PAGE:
The FCC continues to lead on 5G, the next generation of wireless service, taking commonsense steps to provide consumers and businesses access to high quality, high speed broadband across the country, from major cities to suburban and rural communities.
In addition to freeing up valuable airwaves and providing funding for networks in remote areas that would otherwise go unserved, the Commission has demonstrated a commitment to speed up the deployment of small cells—the wireless infrastructure needed to make 5G possible. Last March the FCC took an important initial step to update federal rules for the 5G era, and this week, the Commission will vote to improve outdated regulations once more.
Game-changing services and applications dependent on 5G will only be possible if the infrastructure it depends on is in place. TIA members build and deploy that infrastructure, so we know firsthand the importance for consumers and economic growth – at the national level and in local communities – of the infrastructure that will ensure America’s leadership in the global race to 5G.
The FCC clearly grasps the wireless infrastructure challenge and the negative effects unnecessary government red tape can produce. And the Commission, led by Commissioner Brendan Carr, is meeting that challenge head on.
In the first weeks of Commissioner Carr’s tenure I had the pleasure of joining him on a visit to Claremont, North Carolina, where he met with representatives from TIA member CommScope to discuss the economic opportunity and benefits next generation networks can provide—creating new jobs, improving access to education, and healthcare, to name a few. We commend Commissioner Carr for spending time on the factory floor learning firsthand how the technology works, and how communications manufacturers are innovating to reach a 5G world. And we thank the commissioner for spearheading the FCC’s effort to expand the reach of those networks.
One key area of Carr’s focus has been to streamline burdensome regulatory obligations for the deployment of small cell wireless infrastructure. The regulatory regime for 200-foot macro cell towers does not make sense for small cells, which are often the size of a backpack, that will power 5G connectivity. It’s estimated that 80 percent of all new deployments are going to be small cells. Yet, delays at the state and local level in many communities are simply due to the application of outdated rules not built for modern wireless infrastructure.
Built off of small cell reform legislation enacted in 20 states, Carr’s 5G Order establishes a national baseline for small cell deployment by cutting unreasonable regulatory fees and expediting time frames by which local governments must approve or disapprove deployment requests. Local governments will remain in charge of siting decisions, but they will need to act within the guardrails of a framework modeled on existing state efforts. The proposal is reasonable and necessary for the U.S. to remain the global leader in wireless.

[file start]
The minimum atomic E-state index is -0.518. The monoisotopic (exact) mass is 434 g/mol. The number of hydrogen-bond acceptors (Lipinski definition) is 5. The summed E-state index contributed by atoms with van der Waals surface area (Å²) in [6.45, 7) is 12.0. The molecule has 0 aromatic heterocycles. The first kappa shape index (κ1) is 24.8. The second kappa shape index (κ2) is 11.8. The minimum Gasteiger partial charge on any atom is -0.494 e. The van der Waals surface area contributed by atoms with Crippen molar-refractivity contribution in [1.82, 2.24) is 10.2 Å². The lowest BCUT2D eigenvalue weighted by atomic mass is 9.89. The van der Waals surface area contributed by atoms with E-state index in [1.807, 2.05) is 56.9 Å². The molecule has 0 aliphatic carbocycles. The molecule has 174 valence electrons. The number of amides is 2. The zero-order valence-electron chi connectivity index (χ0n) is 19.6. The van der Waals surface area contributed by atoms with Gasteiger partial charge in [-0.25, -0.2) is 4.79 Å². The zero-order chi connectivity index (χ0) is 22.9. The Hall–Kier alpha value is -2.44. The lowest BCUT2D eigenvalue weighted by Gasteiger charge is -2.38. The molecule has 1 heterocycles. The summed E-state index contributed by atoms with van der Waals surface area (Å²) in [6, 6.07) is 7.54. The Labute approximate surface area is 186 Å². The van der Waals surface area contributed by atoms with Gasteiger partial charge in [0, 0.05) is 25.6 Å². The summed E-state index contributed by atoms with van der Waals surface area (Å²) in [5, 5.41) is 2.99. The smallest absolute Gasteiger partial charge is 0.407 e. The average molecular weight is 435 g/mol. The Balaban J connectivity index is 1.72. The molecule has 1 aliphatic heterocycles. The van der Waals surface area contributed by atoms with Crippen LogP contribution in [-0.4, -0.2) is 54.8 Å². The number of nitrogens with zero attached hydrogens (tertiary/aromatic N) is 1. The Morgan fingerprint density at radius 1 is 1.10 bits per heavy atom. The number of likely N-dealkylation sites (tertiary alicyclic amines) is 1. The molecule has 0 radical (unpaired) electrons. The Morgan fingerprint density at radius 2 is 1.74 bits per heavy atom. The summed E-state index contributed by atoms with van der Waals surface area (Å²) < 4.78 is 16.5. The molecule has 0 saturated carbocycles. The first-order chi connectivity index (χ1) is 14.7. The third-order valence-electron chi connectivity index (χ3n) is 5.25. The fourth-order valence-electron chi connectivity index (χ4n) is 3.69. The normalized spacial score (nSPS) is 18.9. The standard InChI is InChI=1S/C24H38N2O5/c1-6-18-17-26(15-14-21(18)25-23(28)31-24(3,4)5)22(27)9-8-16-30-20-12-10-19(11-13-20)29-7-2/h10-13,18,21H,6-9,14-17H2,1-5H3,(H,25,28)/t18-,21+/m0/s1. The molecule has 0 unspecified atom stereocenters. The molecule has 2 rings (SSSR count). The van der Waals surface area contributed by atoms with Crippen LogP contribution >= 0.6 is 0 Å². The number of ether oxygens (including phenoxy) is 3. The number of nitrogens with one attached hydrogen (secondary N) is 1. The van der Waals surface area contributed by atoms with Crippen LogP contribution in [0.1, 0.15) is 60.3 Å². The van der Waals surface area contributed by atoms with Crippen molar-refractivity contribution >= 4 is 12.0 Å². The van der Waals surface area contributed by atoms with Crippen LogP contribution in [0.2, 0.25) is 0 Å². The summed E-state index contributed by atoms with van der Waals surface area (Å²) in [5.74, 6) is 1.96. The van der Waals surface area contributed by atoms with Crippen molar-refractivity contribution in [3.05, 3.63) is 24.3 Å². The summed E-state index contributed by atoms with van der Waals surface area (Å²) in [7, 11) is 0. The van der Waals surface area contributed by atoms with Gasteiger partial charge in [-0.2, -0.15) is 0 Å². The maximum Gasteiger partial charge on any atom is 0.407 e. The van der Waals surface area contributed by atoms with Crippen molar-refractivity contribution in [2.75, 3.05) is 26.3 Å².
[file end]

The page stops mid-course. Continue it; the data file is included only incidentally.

By reducing the cost of small cell deployment, we increase the reach of revolutionary 5G networks. But what does 5G mean for everyday Americans? 5G will expand the reach of low-latency, high speed internet service to allow for a host of applications, transforming existing industries enhancing critical public safety communications, and lifesaving telemedicine services. Telehealth deployment has proven benefits. Communities that have access have better healthcare outcomes overall. For example, in Mississippi remote patient monitoring services have improved outcomes for diabetes patients who live in rural parts of the state.
Needless to say, 5G connectivity will expand the reach and impact of these proven services, offering speeds up to 100 times faster than 4G. Americans also stand to gain access to exciting and life-changing new technologies such as real-time augmented reality and wireless virtual reality, IoT devices, even clothes that provide training data for athletes, autonomous vehicles, and a host of other un-anticipatable advances.
Overall, 5G deployment is a tide—as it rises, consumers and businesses will reap the rewards. In turn, service providers will need workers to install these expansive networks, creating new job opportunities across the country. We don’t yet even know what all the benefits will be, but they will be significant. All of this progress lay ahead thanks to the FCC’s leadership, and its continued work to secure America’s position as the global leader on 5G.